After quite a lot of wind (and apparently lightning I didn't see) in the night, I was up first in the morning, a little before 5. It was pretty chilly, and I was cold until the sun really started to go to work after 7. We ate some nice hearty burritos for breakfast, packed up, and set out at 8:15. Pete had assessed his chances of making it to high camp at 50/50, but it didn't take long to see he wasn't moving fast enough for us to make it across Froze to Death plateau in the time that Kenny wanted. At 9, when he and I were waiting for Pete to catch up, Kenny said aloud for the first time that there was no way we'd make it. I suggested at that point that if Granite wasn't in our future, maybe we could climb up Froze to Death Mountain, so we could at least summit something. He seemed to thing it was a good alternative, but it wasn't until after 9:30 that we all stopped and had "decision time." At that point we were overlooking what would normally be camp one. We decided not to camp there that night, but to drop our packs, climb Froze to Death, and camp somewhere lower. I was hoping we would be able to make it back to Mystic Lake, but it seemed more likely we would camp in the same spot again. Pete had been complaining about the pack weight (not helped by a 20+ year old pack and a bulky rectangular sleeping bag), but even with our very light summit packs, he wasn't able to keep with Kenny and I. We were up on the summit of Froze to Death, relaxing and snacking for maybe five minutes before he caught up. We weren't really in any rush at that point, so we chilled out at the top for a while before going back across the snow and boulders of the plateau to find our packs. We went back down to our previous camp site, and had it all set up again before 2 o'clock. We all took siestas for most of the afternoon. I actually fell asleep for a half hour outside on the tundra, and again in the tent a little later. Dinner that night was a delectable dish of quinoa and salmon. It rained again that afternoon, but for a longer period of time. Pete and I laid in the tent talking of previous highpoint adventures, trips to National Parks and the like. We got another storm during the night, but even bigger and rainy. It was a natural fireworks display for Independence Day.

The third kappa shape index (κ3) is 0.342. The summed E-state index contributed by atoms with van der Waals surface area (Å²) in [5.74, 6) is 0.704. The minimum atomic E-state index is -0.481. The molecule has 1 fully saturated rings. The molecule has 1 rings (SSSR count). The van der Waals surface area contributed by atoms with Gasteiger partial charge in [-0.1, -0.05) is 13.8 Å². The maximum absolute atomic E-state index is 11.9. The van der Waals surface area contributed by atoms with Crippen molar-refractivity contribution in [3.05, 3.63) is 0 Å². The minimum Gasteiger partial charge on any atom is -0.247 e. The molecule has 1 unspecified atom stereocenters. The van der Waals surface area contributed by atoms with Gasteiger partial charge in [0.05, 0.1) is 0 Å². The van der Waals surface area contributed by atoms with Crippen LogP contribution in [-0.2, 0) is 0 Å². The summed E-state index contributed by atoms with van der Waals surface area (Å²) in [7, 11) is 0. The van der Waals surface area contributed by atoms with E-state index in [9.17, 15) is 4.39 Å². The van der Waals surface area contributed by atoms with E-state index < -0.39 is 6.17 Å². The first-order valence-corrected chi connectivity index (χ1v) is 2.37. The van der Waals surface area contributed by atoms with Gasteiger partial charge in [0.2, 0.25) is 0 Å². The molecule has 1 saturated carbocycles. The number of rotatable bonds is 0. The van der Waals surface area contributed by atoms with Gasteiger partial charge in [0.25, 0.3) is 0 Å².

Things all seemed to be dry in the morning, fortunately. After another tasty breakfast and filling our water bottles from the snowmelt stream, we packed up and started our way down around 8:30. Pete was keeping up much better, until 10:30, when he asked for Kenny's help in rearranging his pack to make it more comfortable. Perhaps if the issue had been addressed sooner, we would have had more success. Kenny was able to arrange things to be more balanced and the weight distributed better, and Pete reported feeling much better the rest of the way down. We got back to the trailhead at 1 pm, and back to our vehicles a little before 2. We got more comfortable, then caravanned out to the Grizzly Bar in Roscoe. The dirt road was really rough on my car, I felt sympathetic pain for it many times. The road wasn't any worse than it had been on the way in, but I think on the way there I was so eager to get hiking I didn't notice it as much. My car seems to have survived, and we enjoyed some frosty beverages and snacks before parting ways, they to Cody and Red Lodge, me to Bozeman to visit my aunt and uncle.